But I made it to the flight in the end. In the midst of my panic attack, two very kind strangers saw what happened (including me running after the bus with my luggage flailing), approached me, and sorted things out for me. They called a taxi, and one of them waited for me until the taxi arrived to explain the situation to the driver (since I was in no condition to speak due to the said panic attack), and the driver assured me that I would still make it for my flight and I would be compensated by the Airport Bus company for the cost of the taxi (which amounted to a whopping DKK 567 or USD 82, unheard of for me even if I decided to take a tour of Singapore in a cab).

Still can’t believe I made it.

The Flight Delay

I think I was not destined to take the airport bus during that trip. On the way back to Aarhus, my flight from Beijing to Copenhagen was delayed by more than an hour due to the horrible weather in the capital of China.

Continue reading “A crazy month that was December.”

Amsterdam: a different kind of déjà vu.

Every time I travel, I discover a new reason why I love travelling.

Everyone knows that I’m addicted to travelling, but no one, including myself, can really explain why. There are many reasons to it for sure, and I guess it is a continuous self discovery process. I started out thinking that perhaps it is because I love looking at new sights, the famous landmarks that I have only seen in movies or heard people talk about. And it could have very well started out that way when I first set my foot in a foreign land on my own as a wide-eyed girl discovering new places. However, my last trip to Amsterdam a couple of weeks back made me rethink of this notion – that there is definitely something else to travelling that makes it so dear to me, apart from simply seeing new famous places.

Before the said trip, my first visit to Amsterdam was six years ago. It was my first travel out of Denmark when I was studying abroad in Copenhagen. And back then I liked the place alright, but apart from the Mexican burger and the Samurai fries we had there, nothing made quite an impression on me to make me want to visit the city again.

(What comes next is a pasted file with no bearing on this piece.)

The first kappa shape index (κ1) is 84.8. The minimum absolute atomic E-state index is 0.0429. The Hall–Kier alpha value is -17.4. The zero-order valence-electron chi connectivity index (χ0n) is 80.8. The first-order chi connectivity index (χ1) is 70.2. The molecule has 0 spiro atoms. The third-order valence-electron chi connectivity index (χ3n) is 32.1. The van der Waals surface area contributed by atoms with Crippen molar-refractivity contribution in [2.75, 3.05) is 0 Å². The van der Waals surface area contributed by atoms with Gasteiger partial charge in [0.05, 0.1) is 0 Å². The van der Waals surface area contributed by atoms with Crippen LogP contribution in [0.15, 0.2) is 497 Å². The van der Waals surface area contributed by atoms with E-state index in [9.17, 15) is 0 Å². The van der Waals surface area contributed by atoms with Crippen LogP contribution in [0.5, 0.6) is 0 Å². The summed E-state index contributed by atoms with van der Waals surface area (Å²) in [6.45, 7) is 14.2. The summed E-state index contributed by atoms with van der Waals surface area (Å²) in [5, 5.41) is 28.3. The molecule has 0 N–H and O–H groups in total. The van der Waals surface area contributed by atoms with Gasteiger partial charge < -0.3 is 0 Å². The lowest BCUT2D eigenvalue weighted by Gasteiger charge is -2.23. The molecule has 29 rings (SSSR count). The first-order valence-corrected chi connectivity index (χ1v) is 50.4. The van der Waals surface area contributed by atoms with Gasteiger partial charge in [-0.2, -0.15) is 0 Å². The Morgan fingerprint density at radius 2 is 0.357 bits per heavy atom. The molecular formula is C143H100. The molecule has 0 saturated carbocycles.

So when the offer came to go for a road trip to Amsterdam a couple of weeks ago, I jumped at the opportunity not because I was in love with the place and had been having the urge to visit again, but more because of the company and the spontaneity of the situation (we came up with the idea on a Wednesday night and left for the 10-hour drive on Friday morning).

However, something startled me when we reached Amsterdam. When our car entered the city centre, my breath was taken away immediately by the sights of the canals. And when we were walking on the lamp-lit streets by the water, I started to wonder how in the world I could have not fallen in love with the city the first time I went there.



Continue reading “Amsterdam: a different kind of déjà vu.”

A walk in the park.

I grew up in South East Asia where the sun is constantly shining, save for days where there are thunderstorms. There are no seasons – just sunny, rainy or cloudy days (with no chance of meatballs unfortunately), with the sun shining for 10 hours consistently throughout the year. People would complain about the heat and the glaring sunlight, and they would go by all means to avoid them. If you are lucky to live in a country like Singapore for example, you can go pretty far by walking through the network of underground concourses built throughout the country without having to be exposed to the sun at all.

So when I first arrived in Denmark, I came with this sense of entitlement for sunshine – that its presence is given and to be avoided. It was not until I have experienced several continuous gloomy days and had to cycle in the pouring rain on the day I needed to submit my paper that I started having the urge to do everything out in the open when the sun is shining. I start cursing the days when I have to stay in my room to read when the sun is shining. I may have also developed the habit of staring idly at the blue sky in public or stopping after every few metres to take pictures while I’m cycling.